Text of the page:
Physical gas for Thursday delivery overall worked modestly higher in Wednesday's trading as strength in the West was able to outperform steady to lower quotes in the East, Gulf, Midwest and Midcontinent. The overall market added a penny to $2.59. Futures trading was even less inspired with the June contract expiring at $2.815, down seven-tenths of a cent and July easing two-tenths of a cent to $2.847. July crude oil fell 52 cents to $57.51/bbl.
Traders took a bearish posture on the market. "Even with the numbers showing less and less rigs, we continue to see a lot of production come out as higher efficiencies enable drillers to be more effective. As a result I don't anticipate we are going to see production fall all that dramatically," said Al Levine, principal with Powerhouse LLC, a Washington, DC, risk management firm.
"Other than weather-induced demand as we come into June and July, I would anticipate the market will move lower. Any move back to $3.00 would be a hedging opportunity for producers. You do have some carry in the market, and I think it would be advantageous to hedge some of those back months. Summer 2016 is over $3.00 and a $1.00 here is much different than $1.00 at $6.00.
"At $2.81, we are not oversold in the least, and I anticipate we will move down a little bit more. It's really hard imagining producers cutting off production. They are not operating out of their own pocket and are leveraged up. They have important reasons to want to keep producing. $2.17 looks like long-term support, and I see no reason why we wouldn't see a retest of the recent low at $2.44."
A trend lower such as Levine envisions may be in sight Thursday when the Energy Information Administration (EIA) announces weekly inventory figures. Injections are expected to lag year-ago builds but stay ahead of five-year averages. Last year 113 Bcf was injected and the five-year pace stands at 95 Bcf.
For the week ended May 22, IAF Advisors of Houston forecasts an injection of 105 Bcf, and Stephen Smith Energy is looking for an increase of 93 Bcf. A Reuters poll of 21 traders and analysts revealed a sample average of 99 Bcf with a range of 87 Bcf to 107 Bcf.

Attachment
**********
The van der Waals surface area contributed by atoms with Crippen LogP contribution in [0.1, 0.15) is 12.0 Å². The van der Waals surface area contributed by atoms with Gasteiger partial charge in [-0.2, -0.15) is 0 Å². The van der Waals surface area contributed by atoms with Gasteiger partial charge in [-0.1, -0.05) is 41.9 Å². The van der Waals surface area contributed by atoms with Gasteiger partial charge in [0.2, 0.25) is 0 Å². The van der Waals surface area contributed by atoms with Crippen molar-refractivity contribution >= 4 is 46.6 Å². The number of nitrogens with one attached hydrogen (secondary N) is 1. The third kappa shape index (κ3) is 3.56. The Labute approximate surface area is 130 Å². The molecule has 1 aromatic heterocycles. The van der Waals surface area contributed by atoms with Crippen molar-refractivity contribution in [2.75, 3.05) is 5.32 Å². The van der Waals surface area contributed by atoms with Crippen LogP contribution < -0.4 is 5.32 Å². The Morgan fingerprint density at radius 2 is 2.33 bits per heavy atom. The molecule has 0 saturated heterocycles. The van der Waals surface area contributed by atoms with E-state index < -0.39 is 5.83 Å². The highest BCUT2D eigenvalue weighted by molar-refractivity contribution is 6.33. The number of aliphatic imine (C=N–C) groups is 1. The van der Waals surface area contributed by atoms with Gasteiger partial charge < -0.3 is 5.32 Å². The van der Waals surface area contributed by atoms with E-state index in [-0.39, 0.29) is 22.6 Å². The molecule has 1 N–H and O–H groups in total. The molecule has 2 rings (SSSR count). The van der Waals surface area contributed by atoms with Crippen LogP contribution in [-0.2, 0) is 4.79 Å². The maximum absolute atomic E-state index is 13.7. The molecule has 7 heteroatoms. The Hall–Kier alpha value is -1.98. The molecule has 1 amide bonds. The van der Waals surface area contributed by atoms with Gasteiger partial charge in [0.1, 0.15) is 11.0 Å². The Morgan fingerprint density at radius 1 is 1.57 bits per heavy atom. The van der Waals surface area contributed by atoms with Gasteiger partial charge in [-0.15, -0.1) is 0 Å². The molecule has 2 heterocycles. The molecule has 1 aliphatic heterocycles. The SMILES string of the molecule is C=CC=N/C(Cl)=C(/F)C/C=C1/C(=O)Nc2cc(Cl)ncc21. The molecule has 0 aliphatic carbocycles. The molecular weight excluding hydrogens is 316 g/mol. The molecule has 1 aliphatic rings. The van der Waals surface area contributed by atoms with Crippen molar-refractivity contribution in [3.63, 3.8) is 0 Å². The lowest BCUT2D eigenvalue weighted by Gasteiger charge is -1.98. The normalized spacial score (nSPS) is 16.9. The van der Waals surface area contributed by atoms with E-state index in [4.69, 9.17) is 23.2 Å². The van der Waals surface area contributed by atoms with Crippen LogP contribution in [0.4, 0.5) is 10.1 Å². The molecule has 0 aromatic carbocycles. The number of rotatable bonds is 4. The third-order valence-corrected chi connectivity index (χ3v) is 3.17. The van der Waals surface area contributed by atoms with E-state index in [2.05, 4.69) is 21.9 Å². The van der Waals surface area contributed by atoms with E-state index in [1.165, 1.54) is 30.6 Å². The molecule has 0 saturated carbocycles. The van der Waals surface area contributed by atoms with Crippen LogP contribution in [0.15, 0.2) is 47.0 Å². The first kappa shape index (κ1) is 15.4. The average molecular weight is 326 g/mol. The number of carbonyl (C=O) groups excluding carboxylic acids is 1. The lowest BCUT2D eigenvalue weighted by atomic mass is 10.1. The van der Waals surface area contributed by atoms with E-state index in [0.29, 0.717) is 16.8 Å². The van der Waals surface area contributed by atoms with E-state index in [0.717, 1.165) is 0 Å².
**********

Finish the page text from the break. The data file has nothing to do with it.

Weather forecasts show a moderating trend, and Tim Evans of Citi Futures Perspective doesn't see tempered weather as a market driver strong enough to initiate a bearish trend. Forecasts may not be "supportive enough to prevent a short-term price drop, [yet] we don't see the latest weather forecasts as bearish. Given the background tightening of the supply-demand balance implied by recent storage reports, we see near-average storage injections over the next few weeks."
Evans is forecasting a build of 87 Bcf for the week ended May 22, and by June 12, the year-on-five-year deficit has narrowed from its current 35 Bcf to 10 Bcf. "The decline does confirm that the market is becoming marginally better supplied on a seasonally adjusted basis, but at a rather moderate rate. This does still suggest weak downward fundamental pressure on prices, but in our view not a compelling bearish case. We think nearby natural gas might find support in the $2.65 area, making a constructive higher low than in late April, with prices to turn higher again once that support is confirmed."
Tom Saal, vice president at FC Stone Latin America LLC, expected a short-covering rally as the June contract goes off the board. In his work with Market Profile, he was anticipating a test of Tuesday's value area at $2.817 to $2.797, and "maybe" a test of a second value area at $2.929 to $2.901 and $3.003 to $2.949.
In physical market trading, next-day quotes at eastern locations were generally lower. Next-day gas at the Algonquin Citygate added 22 cents to $2.50, but gas on Iroquois Waddington shed a nickel to $2.95. Packages on Tennessee Zone 6 200 L fell 5 cents to $2.93.
Gas on Millennium fell a penny to $1.52, and gas on Transco Leidy was seen 8 cents lower at $1.48. Deliveries to Tennessee Zone 4 Marcellus came in flat at $1.35, and gas on Dominion South changed hands 7 cents lower at $1.55.
In the Mid-Atlantic, next-day packages on Tetco M-3 fell 11 cents to $1.61, and gas bound for New York City on Transco Zone 6 skidded 7 cents to $2.86.
Western Hubs outperformed traditional market centers. Gas at the Henry Hub was flat at $2.82, and deliveries to El Paso Permian rose 13 cents to $2.59. Gas at Opal rose 6 cents to $2.59 and deliveries to the SoCal Citygate were quoted 14 cents higher at $2.87.
Weather forecasts are calling for a slight moderation. WSI Corp. said Wednesday's "six-10 day period forecast is warmer than the previous forecast across the Plains, Midwest into the Northeast due to model trends and the day shift. The Southeast and interior West are cooler." Period population-weighed cooling degree days "are down 0.5 to 33.1. Forecast confidence is average and has increased since [Tuesday] as medium-range models are in good agreement with the large-scale pattern."
WSI sees "a slight upside risk across the central and northern U.S. The Southeast and Southwest have risks to the cooler side."
In bidweek trading, gas at the Chicago Citygates was seen between $2.80 to $2.86, packages on Panhandle Eastern came in at $2.49 to $2.66 and gas on Northern Natural Demarcation was quoted at $2.71 to $2.82.